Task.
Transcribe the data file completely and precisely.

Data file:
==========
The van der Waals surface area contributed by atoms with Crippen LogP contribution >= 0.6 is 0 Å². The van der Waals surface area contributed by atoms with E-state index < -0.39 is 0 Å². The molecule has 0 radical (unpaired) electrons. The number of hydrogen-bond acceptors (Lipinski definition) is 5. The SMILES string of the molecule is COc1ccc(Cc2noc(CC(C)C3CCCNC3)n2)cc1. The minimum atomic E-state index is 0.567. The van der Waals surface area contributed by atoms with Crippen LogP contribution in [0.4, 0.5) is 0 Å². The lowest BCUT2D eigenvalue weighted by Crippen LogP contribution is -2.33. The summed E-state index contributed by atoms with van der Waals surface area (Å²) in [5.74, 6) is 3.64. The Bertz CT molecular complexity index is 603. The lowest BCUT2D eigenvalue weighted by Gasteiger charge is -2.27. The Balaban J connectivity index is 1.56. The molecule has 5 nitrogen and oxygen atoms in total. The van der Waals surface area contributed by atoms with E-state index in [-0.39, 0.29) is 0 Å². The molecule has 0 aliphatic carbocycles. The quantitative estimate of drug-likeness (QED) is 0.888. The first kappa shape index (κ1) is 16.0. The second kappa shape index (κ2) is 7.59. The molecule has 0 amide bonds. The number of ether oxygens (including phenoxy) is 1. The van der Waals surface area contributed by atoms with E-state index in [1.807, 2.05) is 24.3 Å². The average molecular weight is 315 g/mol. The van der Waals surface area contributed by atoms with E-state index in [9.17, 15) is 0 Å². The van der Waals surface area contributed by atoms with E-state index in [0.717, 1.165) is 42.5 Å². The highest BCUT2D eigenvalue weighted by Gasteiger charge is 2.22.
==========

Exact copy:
The van der Waals surface area contributed by atoms with Crippen LogP contribution >= 0.6 is 0 Å². The van der Waals surface area contributed by atoms with E-state index < -0.39 is 0 Å². The molecule has 0 radical (unpaired) electrons. The number of hydrogen-bond acceptors (Lipinski definition) is 5. The SMILES string of the molecule is COc1ccc(Cc2noc(CC(C)C3CCCNC3)n2)cc1. The minimum atomic E-state index is 0.567. The van der Waals surface area contributed by atoms with Crippen LogP contribution in [0.4, 0.5) is 0 Å². The lowest BCUT2D eigenvalue weighted by Crippen LogP contribution is -2.33. The summed E-state index contributed by atoms with van der Waals surface area (Å²) in [5.74, 6) is 3.64. The Bertz CT molecular complexity index is 603. The lowest BCUT2D eigenvalue weighted by Gasteiger charge is -2.27. The Balaban J connectivity index is 1.56. The molecule has 5 nitrogen and oxygen atoms in total. The van der Waals surface area contributed by atoms with E-state index in [-0.39, 0.29) is 0 Å². The molecule has 0 aliphatic carbocycles. The quantitative estimate of drug-likeness (QED) is 0.888. The first kappa shape index (κ1) is 16.0. The second kappa shape index (κ2) is 7.59. The molecule has 0 amide bonds. The number of ether oxygens (including phenoxy) is 1. The van der Waals surface area contributed by atoms with E-state index in [1.807, 2.05) is 24.3 Å². The average molecular weight is 315 g/mol. The van der Waals surface area contributed by atoms with E-state index in [9.17, 15) is 0 Å². The van der Waals surface area contributed by atoms with E-state index in [0.717, 1.165) is 42.5 Å². The highest BCUT2D eigenvalue weighted by Gasteiger charge is 2.22.